After signing reams of paperwork with my attorney, I took the kids out to the mall and went to Build-a-Bear for the Littles.  That’s a once-in-a-lifetime event, let me tell you!  I thought it would be a nice way, though, for them to commemorate Adoption Day.  They can look at their new stuffed animal and remember the day they built it.  As they clerk was cheerfully debiting my card for $94 she commented that I have “lots of build-a-bear years left!”  I thought to myself, “Fat chance, Lady!”


Then we picked up a chicken meal at Hy-Vee and my parents got an ice-cream cake I had ordered from Dairy Queen and we had a nice family celebration.  That evening a few friends from church came over and we had cupcakes and snacks and celebrated even more.  I had intended to take all the kids out to eat but this terrible storm rolled in around 5.  Will was concerned about the basement addition that is still partially open and was actually out in the rain, digging a dam to keep the water out (it worked).  We decided we were still all too full from lunch, anyway, to eat again.  Instead, we went to the Checkerboard last night where the kids squabbled, had to go potty at inopportune moments, and our waitresses’ attitude bordered on surly (wonder how cranky she got when she saw the $3 tip I left?).


Of course, the biggest part of this adoption is Paul’s absence.  This was never how I planned this special day to be.  It hurt when I was filling out the paperwork and had to check “single-parent adoption” under Adoption Type.  It hurt when I had to leave the Adoptive Father’s Information blank.  But later, my friend Tammy told me that while the proceedings occurred, she could just “see” Paul in the court room with us.  My mom said the same thing, even speculating as to how Paul would have been dressed for the occasion!  And I do believe he was there with us.  No, I didn’t “feel” him in any way, but I am quite sure that God opened the floor of Heaven to give Paul a glimpse on this momentous day.  If it had not been for Paul’s gentle, continual encouragement, I doubt I would have pursued adoption at all.  I was scared to death to step out in faith like that.  Just this morning, I re-read the letter that Paul wrote me for Mother’s Day 2011 where he expressed his absolute belief that God was leading us to expand our family through adoption.  If God is the loving, all-caring Father that I know Him to be, then I have no doubt in my mind that He made sure Paul was a witness to the adoption of his daughters.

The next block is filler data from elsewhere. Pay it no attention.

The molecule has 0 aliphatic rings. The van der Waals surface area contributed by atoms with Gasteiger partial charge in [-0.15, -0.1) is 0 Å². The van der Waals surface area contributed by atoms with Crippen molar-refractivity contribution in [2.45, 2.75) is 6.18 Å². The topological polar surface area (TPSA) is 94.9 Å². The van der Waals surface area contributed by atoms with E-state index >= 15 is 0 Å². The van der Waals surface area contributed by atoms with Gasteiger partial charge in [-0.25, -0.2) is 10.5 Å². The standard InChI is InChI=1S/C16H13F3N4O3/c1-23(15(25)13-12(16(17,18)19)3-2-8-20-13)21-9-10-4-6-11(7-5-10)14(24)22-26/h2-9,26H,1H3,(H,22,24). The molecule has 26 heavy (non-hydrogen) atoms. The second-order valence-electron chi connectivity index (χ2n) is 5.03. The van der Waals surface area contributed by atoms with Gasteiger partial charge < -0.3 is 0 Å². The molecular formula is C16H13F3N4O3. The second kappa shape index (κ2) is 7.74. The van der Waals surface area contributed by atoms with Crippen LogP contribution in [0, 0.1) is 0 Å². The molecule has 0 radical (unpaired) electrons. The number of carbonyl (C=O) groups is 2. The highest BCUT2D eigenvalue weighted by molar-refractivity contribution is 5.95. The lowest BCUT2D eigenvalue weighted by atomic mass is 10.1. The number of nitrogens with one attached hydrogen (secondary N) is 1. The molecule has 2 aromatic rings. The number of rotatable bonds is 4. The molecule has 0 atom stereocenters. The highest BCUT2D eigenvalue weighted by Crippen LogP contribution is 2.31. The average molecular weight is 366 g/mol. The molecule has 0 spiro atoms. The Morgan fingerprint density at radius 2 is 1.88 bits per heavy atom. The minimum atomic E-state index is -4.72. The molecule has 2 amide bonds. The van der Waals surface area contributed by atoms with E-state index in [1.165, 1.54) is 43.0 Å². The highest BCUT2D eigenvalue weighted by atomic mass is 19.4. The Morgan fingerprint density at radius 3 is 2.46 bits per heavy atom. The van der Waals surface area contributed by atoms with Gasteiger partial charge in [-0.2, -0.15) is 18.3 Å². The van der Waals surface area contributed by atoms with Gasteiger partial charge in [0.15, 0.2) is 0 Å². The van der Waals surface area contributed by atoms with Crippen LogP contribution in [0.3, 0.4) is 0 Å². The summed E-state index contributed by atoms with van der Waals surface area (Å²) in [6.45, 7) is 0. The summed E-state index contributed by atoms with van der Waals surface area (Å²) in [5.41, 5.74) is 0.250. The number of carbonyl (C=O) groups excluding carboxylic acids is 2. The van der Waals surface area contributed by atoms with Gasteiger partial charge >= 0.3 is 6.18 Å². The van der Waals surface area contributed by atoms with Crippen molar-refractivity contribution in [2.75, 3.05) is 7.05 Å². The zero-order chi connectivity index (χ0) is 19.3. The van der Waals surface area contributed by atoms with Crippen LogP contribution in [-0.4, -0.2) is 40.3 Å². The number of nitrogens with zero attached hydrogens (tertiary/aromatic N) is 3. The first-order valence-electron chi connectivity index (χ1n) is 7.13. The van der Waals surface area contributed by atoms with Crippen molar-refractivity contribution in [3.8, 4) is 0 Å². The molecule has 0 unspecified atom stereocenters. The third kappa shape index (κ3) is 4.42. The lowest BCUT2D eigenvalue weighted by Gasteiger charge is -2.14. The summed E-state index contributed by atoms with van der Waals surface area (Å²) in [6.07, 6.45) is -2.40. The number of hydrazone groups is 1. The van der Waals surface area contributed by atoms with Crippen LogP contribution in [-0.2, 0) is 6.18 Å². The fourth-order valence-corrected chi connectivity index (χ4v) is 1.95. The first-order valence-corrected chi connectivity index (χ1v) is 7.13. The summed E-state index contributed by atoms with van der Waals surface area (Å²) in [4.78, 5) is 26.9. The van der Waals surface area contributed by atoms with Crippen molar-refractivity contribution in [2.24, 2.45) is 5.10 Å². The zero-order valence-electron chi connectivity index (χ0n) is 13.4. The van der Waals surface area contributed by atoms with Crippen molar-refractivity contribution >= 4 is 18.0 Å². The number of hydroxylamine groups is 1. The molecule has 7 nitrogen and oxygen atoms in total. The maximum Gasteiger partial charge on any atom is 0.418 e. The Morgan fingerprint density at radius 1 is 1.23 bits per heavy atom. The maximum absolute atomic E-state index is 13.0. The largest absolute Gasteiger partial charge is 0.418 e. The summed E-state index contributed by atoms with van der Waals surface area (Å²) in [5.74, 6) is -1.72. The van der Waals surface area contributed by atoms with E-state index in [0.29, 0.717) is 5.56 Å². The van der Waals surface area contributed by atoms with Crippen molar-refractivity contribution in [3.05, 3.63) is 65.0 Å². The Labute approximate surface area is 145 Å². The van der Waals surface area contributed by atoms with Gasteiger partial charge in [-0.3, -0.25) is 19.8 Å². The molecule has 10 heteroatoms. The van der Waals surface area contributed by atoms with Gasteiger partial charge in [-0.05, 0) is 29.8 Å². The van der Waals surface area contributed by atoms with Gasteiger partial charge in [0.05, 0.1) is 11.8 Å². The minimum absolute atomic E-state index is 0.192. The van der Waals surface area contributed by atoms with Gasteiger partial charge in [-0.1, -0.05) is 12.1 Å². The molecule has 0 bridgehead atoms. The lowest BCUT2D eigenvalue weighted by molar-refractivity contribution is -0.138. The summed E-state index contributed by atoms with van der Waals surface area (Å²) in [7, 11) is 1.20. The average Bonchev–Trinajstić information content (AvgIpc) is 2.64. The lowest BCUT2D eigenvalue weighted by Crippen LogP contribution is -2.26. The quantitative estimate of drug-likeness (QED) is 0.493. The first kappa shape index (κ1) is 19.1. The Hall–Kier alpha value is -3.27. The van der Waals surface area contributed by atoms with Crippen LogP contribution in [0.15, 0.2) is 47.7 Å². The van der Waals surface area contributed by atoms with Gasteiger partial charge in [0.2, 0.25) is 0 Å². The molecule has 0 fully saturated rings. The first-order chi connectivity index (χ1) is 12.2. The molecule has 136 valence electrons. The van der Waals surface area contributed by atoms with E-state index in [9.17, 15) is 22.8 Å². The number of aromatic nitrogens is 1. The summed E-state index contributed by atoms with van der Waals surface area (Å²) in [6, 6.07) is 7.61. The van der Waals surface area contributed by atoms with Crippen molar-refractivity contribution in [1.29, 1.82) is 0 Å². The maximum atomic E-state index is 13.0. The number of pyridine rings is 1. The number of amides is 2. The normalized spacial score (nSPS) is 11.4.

I get tears in my eyes when I think of where Lizzie and Ellie came from.  They are the youngest in a biological sibling group of six.  Their birth parents chose to repeat generational sins of neglect and worldliness with their children, which resulted in their removal.  These six children, aside from God, didn’t stand a chance.  But God’s grace swooped in.  My girls are now adopted.  Their brother, James, was adopted into a wonderful Christian home last March.  And I just found out that their three older brothers are to be adopted by their Christian foster family later this fall.  God saved them all!


I’ve heard it said before that adoption is a picture of God’s relationship with us.  Before we were redeemed, we had no foreseeable future.  We were at the mercy of a cold world that had no love for us.  But God paid a terrible price for our lives and in doing so, grafted us into His family.  We became His children with every right right of inheritance.  Suddenly, our pasts no longer mattered.  Our only significance was now in our new name.


My daughters have a new name.  And someday, by God’s grace and my faithfulness, they will take on another new name – Christian.